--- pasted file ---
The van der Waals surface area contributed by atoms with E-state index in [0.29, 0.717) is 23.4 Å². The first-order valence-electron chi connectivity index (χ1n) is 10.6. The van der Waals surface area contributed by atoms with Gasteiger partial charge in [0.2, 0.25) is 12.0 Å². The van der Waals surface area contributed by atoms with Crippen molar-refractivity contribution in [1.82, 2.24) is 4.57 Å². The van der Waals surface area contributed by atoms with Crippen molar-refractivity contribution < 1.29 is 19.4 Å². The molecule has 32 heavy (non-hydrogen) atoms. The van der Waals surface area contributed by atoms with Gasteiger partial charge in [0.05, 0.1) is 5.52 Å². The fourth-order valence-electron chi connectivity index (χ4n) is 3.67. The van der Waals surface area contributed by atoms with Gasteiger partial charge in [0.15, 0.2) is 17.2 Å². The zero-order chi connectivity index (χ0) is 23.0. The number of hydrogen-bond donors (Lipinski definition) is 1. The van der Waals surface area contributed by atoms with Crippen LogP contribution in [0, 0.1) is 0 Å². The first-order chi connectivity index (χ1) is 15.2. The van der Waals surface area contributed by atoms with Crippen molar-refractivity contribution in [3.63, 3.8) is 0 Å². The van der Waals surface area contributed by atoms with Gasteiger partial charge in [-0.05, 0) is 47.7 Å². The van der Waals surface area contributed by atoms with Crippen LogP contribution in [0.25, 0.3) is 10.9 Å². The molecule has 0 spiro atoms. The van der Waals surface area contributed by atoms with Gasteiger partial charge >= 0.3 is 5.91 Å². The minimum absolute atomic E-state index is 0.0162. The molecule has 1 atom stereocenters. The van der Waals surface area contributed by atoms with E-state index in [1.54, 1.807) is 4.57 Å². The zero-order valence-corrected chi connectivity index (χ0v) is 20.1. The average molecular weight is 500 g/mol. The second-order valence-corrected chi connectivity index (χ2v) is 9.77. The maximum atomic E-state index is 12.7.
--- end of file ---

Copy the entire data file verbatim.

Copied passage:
The van der Waals surface area contributed by atoms with E-state index in [0.29, 0.717) is 23.4 Å². The first-order valence-electron chi connectivity index (χ1n) is 10.6. The van der Waals surface area contributed by atoms with Gasteiger partial charge in [0.2, 0.25) is 12.0 Å². The van der Waals surface area contributed by atoms with Crippen molar-refractivity contribution in [1.82, 2.24) is 4.57 Å². The van der Waals surface area contributed by atoms with Crippen molar-refractivity contribution < 1.29 is 19.4 Å². The molecule has 32 heavy (non-hydrogen) atoms. The van der Waals surface area contributed by atoms with Gasteiger partial charge in [0.05, 0.1) is 5.52 Å². The fourth-order valence-electron chi connectivity index (χ4n) is 3.67. The van der Waals surface area contributed by atoms with Gasteiger partial charge in [0.15, 0.2) is 17.2 Å². The zero-order chi connectivity index (χ0) is 23.0. The number of hydrogen-bond donors (Lipinski definition) is 1. The van der Waals surface area contributed by atoms with Crippen LogP contribution in [0, 0.1) is 0 Å². The first-order chi connectivity index (χ1) is 15.2. The van der Waals surface area contributed by atoms with Crippen molar-refractivity contribution in [3.63, 3.8) is 0 Å². The van der Waals surface area contributed by atoms with Gasteiger partial charge in [-0.05, 0) is 47.7 Å². The van der Waals surface area contributed by atoms with Crippen LogP contribution in [0.25, 0.3) is 10.9 Å². The molecule has 0 spiro atoms. The van der Waals surface area contributed by atoms with Gasteiger partial charge >= 0.3 is 5.91 Å². The minimum absolute atomic E-state index is 0.0162. The molecule has 1 atom stereocenters. The van der Waals surface area contributed by atoms with E-state index in [1.54, 1.807) is 4.57 Å². The zero-order valence-corrected chi connectivity index (χ0v) is 20.1. The average molecular weight is 500 g/mol. The second-order valence-corrected chi connectivity index (χ2v) is 9.77. The maximum atomic E-state index is 12.7.